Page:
Snap the World

Snap the World
Business Insider

Snapchat is one of the most popular social media platforms among the oh-so-coveted millennial audience. Its addition of lenses has only added to the appeal of the app (see: snapchat and the election). Now, the newly rebranded Snap Inc. is taking it to the next level with “world lenses”.

Previously, the camera would map your face, and then apply interactive lenses based on this information. You could become a dog, a deer, or a glamour queen. New lenses were added later on that allowed users to swap faces with a friend, or overlay a photo onto their face. However, the new “world lenses” go one step beyond the lenses we’ve come to love. Not only can it be applied to your face, but it overlays 3-D graphics onto the world around you. Now, you AND that cloud can have rainbows pour from your mouth!


The Guardian

Beyond being incredibly entertaining, these world lenses are an interesting development in the race for VR. From startups to big tech companies such as Facebook, experts seem to agree that virtual reality is the next Big Thing in the tech world.

By rebranding themselves as a camera company, Snap Inc. has allowed themselves to join the race. They’ve even applied for patents for software that would allow for ads and promotions to be displayed based on physical objects via a camera (such as their new camera sunglasses). If Snap Inc. is the first to efficiently monetize VR, Facebook might need to watch its back!


The YouTube Mini-Series

The YouTube Mini-Series

There is no denying that YouTube is a force. It is an incredible mix of the educational, personal, hilarious, and just plain stupid. Over the years, this popular social site has provided a unique outlet for creativity. One manifestation of this has been the YouTube mini-series.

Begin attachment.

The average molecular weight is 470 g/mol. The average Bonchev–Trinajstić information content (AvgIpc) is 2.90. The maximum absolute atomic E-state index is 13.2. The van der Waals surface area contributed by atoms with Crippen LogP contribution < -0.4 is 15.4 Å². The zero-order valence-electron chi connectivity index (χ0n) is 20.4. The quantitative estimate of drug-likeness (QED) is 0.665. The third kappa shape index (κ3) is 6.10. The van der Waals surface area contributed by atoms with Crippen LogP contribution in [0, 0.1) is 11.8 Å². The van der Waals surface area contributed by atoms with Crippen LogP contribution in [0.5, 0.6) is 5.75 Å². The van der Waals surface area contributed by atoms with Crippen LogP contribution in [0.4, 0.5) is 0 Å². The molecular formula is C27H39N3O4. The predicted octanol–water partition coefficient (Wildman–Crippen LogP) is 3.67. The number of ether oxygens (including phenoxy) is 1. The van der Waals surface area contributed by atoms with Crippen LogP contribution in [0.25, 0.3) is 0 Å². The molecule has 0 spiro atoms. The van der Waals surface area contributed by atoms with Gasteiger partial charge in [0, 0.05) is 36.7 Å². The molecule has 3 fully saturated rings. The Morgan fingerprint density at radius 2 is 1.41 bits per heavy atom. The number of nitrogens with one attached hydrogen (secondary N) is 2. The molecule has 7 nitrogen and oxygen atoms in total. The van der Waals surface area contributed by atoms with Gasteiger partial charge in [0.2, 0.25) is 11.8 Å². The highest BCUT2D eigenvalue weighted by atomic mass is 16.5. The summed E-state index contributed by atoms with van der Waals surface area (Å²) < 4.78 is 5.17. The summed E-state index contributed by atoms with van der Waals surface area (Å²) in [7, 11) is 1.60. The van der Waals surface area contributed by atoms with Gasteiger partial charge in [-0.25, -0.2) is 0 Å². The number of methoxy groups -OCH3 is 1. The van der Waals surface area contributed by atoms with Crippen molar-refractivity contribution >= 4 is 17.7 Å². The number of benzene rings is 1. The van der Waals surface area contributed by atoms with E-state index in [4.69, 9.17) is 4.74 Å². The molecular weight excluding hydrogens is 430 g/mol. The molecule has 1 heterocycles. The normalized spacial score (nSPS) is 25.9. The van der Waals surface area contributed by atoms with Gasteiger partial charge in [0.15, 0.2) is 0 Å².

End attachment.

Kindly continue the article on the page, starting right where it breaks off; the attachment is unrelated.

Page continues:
The first “mini-series” I stumbled across was “The Lizzie Bennet Diaries”, a modern take on Jane Austen’s Pride and Prejudice. The series was developed by Hank Green and Bernie Su, who decided to pluck Elizabeth Bennet from Austen’s England and re-introduce her as a 24 year-old grad student studying communications. What followed was an amazing saga of 102 vlog-style videos about the Jane, Lizzie, and Lydia Bennet, Bing Lee, and the infamous Darcy. This interpretation was so well done that it won a 2013 Primetime Emmy and launched the channel Pemberley Digital. Newer projects include “Emma Approved”, based off of Austen’s Emma, and “The March Family Letters”, a modern take on Little Women.

The success of these mini-series, and that of Shipwrecked’s “Edgar Allen Poe’s Murder Mystery Dinner Party”, show how versatile YouTube is as a creative outlet. Complex and interesting stories were created and developed through a series of ten minute videos with relatively low cost. They highlight what YouTube does best: share stories that warm our hearts and make us laugh.

Magic Meets Tech in “Fantastic Beasts” Marketing

Magic Meets Tech in “Fantastic Beasts” Marketing

November 18th, thousands of fans will flood movie theaters to immerse themselves in the beautiful world of J.K. Rowling’s Harry Potter, a place many doubted they’d visit again. The newest film, “Fantastic Beasts and Where to Find Them”, is based off of a text book that Harry, Hermione, and Ron are required to read in their first year.

It tells the story of Newt Scamander, a magizoologist who arrives in 1926 New York with a brief case full of magical creatures. Being an extension of the Harry Potter franchise is enough to drive people to theaters. However, the film has embraced some unique marketing with the help of Silicon Valley, according to a recent article.

Google, for example, is using the film to aid in the launch of its DayDream View VR headset. The controller becomes a wand, and the user is able to peek inside Newt Scamander’s bag, cast spells, and interact with a variety of magical creatures. Since the world of Harry Potter is so immersive, (see: the excellent Harry Potter World at Universal), VR is an exciting way to promote the film. Maybe they’ll create a Hogwarts VR next…please?img_6551